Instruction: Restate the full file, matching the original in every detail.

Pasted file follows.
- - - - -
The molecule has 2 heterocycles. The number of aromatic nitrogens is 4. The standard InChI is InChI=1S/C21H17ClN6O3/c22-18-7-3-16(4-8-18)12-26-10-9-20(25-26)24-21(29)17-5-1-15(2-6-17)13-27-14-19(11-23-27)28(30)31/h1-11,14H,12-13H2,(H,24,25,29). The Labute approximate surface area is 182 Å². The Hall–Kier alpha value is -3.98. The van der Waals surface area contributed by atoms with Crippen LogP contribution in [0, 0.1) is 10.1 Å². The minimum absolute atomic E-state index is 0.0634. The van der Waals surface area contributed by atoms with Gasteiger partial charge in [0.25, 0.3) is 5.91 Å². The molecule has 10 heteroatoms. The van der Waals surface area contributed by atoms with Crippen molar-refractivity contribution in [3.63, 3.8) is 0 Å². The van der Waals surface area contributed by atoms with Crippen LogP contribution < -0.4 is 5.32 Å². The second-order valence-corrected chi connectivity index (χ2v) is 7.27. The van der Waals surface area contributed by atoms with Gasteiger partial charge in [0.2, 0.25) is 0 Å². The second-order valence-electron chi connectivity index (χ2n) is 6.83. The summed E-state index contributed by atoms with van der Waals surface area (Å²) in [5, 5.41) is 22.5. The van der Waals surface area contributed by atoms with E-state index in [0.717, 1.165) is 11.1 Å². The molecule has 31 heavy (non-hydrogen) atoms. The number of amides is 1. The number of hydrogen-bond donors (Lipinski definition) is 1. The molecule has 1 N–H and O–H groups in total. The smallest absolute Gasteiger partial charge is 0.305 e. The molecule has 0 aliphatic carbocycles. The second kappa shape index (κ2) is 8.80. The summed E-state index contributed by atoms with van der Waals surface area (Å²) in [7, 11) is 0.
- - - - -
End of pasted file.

The molecule has 2 heterocycles. The number of aromatic nitrogens is 4. The standard InChI is InChI=1S/C21H17ClN6O3/c22-18-7-3-16(4-8-18)12-26-10-9-20(25-26)24-21(29)17-5-1-15(2-6-17)13-27-14-19(11-23-27)28(30)31/h1-11,14H,12-13H2,(H,24,25,29). The Labute approximate surface area is 182 Å². The Hall–Kier alpha value is -3.98. The van der Waals surface area contributed by atoms with Crippen LogP contribution in [0, 0.1) is 10.1 Å². The minimum absolute atomic E-state index is 0.0634. The van der Waals surface area contributed by atoms with Gasteiger partial charge in [0.25, 0.3) is 5.91 Å². The molecule has 10 heteroatoms. The van der Waals surface area contributed by atoms with Crippen molar-refractivity contribution in [3.63, 3.8) is 0 Å². The van der Waals surface area contributed by atoms with Crippen LogP contribution < -0.4 is 5.32 Å². The second-order valence-corrected chi connectivity index (χ2v) is 7.27. The van der Waals surface area contributed by atoms with Gasteiger partial charge in [0.2, 0.25) is 0 Å². The second-order valence-electron chi connectivity index (χ2n) is 6.83. The summed E-state index contributed by atoms with van der Waals surface area (Å²) in [5, 5.41) is 22.5. The van der Waals surface area contributed by atoms with E-state index in [0.717, 1.165) is 11.1 Å². The molecule has 31 heavy (non-hydrogen) atoms. The number of amides is 1. The number of hydrogen-bond donors (Lipinski definition) is 1. The molecule has 1 N–H and O–H groups in total. The smallest absolute Gasteiger partial charge is 0.305 e. The molecule has 0 aliphatic carbocycles. The second kappa shape index (κ2) is 8.80. The summed E-state index contributed by atoms with van der Waals surface area (Å²) in [7, 11) is 0.